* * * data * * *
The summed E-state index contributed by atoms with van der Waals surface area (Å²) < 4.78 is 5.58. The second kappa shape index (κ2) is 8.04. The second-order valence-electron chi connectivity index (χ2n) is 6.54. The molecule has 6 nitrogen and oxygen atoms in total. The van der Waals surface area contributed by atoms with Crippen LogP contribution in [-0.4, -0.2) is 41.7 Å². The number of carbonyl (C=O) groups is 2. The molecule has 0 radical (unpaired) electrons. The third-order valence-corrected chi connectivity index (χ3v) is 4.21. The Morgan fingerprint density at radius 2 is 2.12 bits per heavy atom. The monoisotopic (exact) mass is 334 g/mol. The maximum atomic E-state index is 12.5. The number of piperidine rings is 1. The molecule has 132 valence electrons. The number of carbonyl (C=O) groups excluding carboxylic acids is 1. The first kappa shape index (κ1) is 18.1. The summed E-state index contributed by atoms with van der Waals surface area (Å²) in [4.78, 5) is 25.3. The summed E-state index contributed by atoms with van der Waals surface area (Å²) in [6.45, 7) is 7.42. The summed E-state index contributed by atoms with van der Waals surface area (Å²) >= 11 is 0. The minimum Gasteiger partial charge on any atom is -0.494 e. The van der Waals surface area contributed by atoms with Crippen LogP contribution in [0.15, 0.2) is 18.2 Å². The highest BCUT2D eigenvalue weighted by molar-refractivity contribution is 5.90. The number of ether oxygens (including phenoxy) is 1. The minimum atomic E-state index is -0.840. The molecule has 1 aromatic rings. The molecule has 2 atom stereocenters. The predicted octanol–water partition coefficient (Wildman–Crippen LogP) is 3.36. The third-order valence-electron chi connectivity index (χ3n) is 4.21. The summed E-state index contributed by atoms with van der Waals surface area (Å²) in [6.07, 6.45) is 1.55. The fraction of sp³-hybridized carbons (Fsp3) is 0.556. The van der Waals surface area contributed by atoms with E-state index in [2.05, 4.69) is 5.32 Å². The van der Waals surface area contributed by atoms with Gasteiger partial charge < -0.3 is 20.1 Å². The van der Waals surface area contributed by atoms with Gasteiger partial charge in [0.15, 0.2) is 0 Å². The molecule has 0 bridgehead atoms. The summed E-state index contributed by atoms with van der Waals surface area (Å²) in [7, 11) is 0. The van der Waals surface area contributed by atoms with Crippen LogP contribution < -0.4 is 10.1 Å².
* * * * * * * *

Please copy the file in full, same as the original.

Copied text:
The summed E-state index contributed by atoms with van der Waals surface area (Å²) < 4.78 is 5.58. The second kappa shape index (κ2) is 8.04. The second-order valence-electron chi connectivity index (χ2n) is 6.54. The molecule has 6 nitrogen and oxygen atoms in total. The van der Waals surface area contributed by atoms with Crippen LogP contribution in [-0.4, -0.2) is 41.7 Å². The number of carbonyl (C=O) groups is 2. The molecule has 0 radical (unpaired) electrons. The third-order valence-corrected chi connectivity index (χ3v) is 4.21. The Morgan fingerprint density at radius 2 is 2.12 bits per heavy atom. The monoisotopic (exact) mass is 334 g/mol. The maximum atomic E-state index is 12.5. The number of piperidine rings is 1. The molecule has 132 valence electrons. The number of carbonyl (C=O) groups excluding carboxylic acids is 1. The first kappa shape index (κ1) is 18.1. The summed E-state index contributed by atoms with van der Waals surface area (Å²) in [4.78, 5) is 25.3. The summed E-state index contributed by atoms with van der Waals surface area (Å²) in [6.45, 7) is 7.42. The summed E-state index contributed by atoms with van der Waals surface area (Å²) >= 11 is 0. The minimum Gasteiger partial charge on any atom is -0.494 e. The van der Waals surface area contributed by atoms with Crippen LogP contribution in [0.15, 0.2) is 18.2 Å². The highest BCUT2D eigenvalue weighted by molar-refractivity contribution is 5.90. The number of ether oxygens (including phenoxy) is 1. The minimum atomic E-state index is -0.840. The molecule has 1 aromatic rings. The molecule has 2 atom stereocenters. The predicted octanol–water partition coefficient (Wildman–Crippen LogP) is 3.36. The third-order valence-electron chi connectivity index (χ3n) is 4.21. The summed E-state index contributed by atoms with van der Waals surface area (Å²) in [6.07, 6.45) is 1.55. The fraction of sp³-hybridized carbons (Fsp3) is 0.556. The van der Waals surface area contributed by atoms with E-state index in [2.05, 4.69) is 5.32 Å². The van der Waals surface area contributed by atoms with Gasteiger partial charge < -0.3 is 20.1 Å². The van der Waals surface area contributed by atoms with Gasteiger partial charge in [0.15, 0.2) is 0 Å². The molecule has 0 bridgehead atoms. The summed E-state index contributed by atoms with van der Waals surface area (Å²) in [7, 11) is 0. The van der Waals surface area contributed by atoms with Crippen LogP contribution < -0.4 is 10.1 Å².